Eileen Murphy, founder and president of Extraordinary Leadership Coaching in Washington, D.C., still remembers the time she took a chance and challenged a new vice president in the business world to literally take a step of commitment. 

The vice president, whom Murphy was coaching, had just been promoted but was struggling to see himself in this new role. When he looked in the mirror, he wasn’t sure he was VP material. He was getting in his own way, sabotaging this new promotion. 

 As she listened to the man describe his struggle, Murphy noticed his business jacket hanging on his door. Asking him to put it on, she began putting a strip of masking tape on the floor. Then she stood up and said, “So what is your commitment? If you’re going to do this, would you step over the line?”  The man paused, then stepped over. “It was so significant for him,” Murphy said. “In that moment, he was stepping into that role fully.” 

Murphy now uses that step of commitment as a regular part of what she calls her “conscious based coaching.”  She shared that approach here with more than 50 New Worshiping Community coaches, as part of their training to coach future leaders in the Presbyterian Church (U.S.A.)’s 1001 New Worshiping Communities movement

“For a person making a really big choice, this is an important step,” Murphy said. “I’ve seen it really help people get unstuck.” 

Years after her session with the new vice president, Murphy interviewed him for a project she was working on. According to Murphy, the man said the “take a step” exercise had been quite meaningful for him.   “I want you know,” he said, “that masking tape is still in my office.” 

“I’ve never forgotten what I learned from that,” Murphy said, “how important it is to use your physical body in the coaching work.”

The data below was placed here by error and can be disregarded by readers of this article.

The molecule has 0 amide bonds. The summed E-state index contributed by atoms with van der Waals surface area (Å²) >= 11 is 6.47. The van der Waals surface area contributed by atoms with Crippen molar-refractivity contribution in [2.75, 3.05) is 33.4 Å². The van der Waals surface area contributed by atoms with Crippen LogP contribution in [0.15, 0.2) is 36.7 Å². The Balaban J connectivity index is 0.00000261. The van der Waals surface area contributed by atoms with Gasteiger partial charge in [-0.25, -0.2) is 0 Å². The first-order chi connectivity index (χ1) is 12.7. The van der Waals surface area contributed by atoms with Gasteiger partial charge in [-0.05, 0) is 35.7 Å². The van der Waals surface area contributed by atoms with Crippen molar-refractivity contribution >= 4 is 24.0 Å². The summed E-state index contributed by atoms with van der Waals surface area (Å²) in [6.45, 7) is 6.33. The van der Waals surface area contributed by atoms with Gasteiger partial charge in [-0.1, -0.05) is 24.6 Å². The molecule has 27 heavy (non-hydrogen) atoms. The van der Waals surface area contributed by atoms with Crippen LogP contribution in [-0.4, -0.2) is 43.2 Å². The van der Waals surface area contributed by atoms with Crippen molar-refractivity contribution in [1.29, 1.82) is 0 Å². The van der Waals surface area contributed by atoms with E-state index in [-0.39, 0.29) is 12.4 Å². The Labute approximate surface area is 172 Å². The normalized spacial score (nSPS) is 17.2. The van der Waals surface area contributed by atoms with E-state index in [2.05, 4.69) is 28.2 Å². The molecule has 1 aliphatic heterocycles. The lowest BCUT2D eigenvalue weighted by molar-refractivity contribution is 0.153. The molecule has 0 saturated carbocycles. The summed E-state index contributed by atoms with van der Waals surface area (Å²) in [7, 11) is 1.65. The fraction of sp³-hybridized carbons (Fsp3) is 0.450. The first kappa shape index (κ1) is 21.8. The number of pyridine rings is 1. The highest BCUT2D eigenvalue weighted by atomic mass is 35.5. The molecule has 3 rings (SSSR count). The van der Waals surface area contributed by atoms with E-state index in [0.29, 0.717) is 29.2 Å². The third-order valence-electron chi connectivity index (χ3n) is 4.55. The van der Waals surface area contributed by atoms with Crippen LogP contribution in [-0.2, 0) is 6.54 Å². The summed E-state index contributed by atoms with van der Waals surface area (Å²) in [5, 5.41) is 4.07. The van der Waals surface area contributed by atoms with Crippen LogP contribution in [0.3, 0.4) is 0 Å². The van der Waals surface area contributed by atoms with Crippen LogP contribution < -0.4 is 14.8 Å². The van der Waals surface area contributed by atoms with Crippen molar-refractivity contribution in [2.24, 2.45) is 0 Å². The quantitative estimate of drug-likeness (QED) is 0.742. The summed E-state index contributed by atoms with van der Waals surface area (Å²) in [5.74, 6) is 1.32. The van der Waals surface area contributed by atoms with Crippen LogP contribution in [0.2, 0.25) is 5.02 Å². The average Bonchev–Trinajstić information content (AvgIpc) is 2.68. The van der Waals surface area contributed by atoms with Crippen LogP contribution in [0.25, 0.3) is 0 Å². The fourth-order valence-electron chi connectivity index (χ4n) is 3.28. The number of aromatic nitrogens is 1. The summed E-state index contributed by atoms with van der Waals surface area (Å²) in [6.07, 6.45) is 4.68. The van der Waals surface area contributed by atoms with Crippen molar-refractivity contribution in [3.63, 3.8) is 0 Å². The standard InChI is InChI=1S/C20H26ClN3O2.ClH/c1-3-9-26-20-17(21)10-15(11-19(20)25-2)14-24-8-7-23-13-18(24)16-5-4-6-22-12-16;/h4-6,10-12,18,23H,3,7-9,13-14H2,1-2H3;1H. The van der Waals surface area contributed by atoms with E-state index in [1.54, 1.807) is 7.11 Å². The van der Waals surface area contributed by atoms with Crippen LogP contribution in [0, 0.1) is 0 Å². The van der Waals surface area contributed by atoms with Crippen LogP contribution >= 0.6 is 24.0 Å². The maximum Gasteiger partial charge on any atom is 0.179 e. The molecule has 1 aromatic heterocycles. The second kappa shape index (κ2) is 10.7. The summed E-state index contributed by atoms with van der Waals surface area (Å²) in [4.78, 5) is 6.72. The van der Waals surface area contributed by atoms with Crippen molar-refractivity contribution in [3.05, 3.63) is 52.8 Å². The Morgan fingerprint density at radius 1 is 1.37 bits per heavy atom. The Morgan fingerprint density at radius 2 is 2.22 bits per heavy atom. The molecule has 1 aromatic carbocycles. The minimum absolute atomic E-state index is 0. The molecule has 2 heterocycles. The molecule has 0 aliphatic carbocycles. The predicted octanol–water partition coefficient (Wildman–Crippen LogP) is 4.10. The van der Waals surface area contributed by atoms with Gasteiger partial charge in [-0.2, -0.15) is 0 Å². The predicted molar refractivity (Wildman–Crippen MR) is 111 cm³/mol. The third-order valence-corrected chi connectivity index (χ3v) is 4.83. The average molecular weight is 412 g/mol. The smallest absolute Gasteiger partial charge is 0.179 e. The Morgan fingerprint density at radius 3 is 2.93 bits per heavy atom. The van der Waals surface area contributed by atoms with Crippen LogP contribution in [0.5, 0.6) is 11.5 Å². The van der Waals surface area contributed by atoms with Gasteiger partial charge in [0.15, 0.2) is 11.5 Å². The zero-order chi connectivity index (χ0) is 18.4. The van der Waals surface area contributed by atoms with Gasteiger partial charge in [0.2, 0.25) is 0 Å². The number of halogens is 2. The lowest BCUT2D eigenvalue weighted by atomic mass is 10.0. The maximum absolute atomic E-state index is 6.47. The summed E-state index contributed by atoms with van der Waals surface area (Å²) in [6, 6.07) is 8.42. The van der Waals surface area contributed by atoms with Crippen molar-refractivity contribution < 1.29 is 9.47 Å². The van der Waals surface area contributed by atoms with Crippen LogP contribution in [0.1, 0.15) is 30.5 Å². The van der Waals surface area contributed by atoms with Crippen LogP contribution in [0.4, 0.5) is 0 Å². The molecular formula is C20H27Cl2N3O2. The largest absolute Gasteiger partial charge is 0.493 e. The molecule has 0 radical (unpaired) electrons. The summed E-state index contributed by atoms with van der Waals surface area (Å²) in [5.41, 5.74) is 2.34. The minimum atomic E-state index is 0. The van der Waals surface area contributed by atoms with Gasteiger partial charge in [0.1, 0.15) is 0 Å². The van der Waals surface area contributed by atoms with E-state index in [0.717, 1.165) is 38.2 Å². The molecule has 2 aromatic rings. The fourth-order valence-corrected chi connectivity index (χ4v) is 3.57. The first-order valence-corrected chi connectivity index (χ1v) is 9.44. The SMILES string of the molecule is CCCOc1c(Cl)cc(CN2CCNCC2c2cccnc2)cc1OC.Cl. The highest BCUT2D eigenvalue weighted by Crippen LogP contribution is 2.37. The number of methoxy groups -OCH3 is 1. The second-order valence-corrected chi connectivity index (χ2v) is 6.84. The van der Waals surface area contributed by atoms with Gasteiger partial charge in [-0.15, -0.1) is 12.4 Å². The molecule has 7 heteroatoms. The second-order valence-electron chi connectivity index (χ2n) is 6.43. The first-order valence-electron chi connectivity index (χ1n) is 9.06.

In her conscious based coaching, Murphy first helps her clients clarify their topic of concern, so that they can develop perspective. “People really need to understand where are,” she said, “and then recognize how they feel. Usually it is their anxiety or fear that causes them to be stuck.” 

Murphy also asks her clients to verbalize their situation by giving it a one-word name. If someone says “exhausting,” she labels it the opposite—“exhilarating.” As they explore together what the person would like their situation to be like, she begins to process possible choices with them. That exploration, in turn, leads to planning, commitment, and action. 

“Not all clients are like the VP I told you about,” Murphy said. “Sometimes people aren’t ready to fully say, ‘I’m in.’” In those situations, she’ll sometimes ask them, “Would you try it for a month then?”  If they say yes, she has them write it down. 

Murphy says coaching is an “organic thing.” Sometimes as she’s thinking, “There’s no way,” she’ll get an intuition, which often proves fruitful for her clients. 

“Use your access to the Holy Spirit,” she told the  “1001” coaches. “Sometimes you can help your leaders make a choice right now, and they can try it out, to see if it is where God is leading them.” 


The 1001 New Worshiping Communities training event was held in conjunction with the Disciple Making Conference.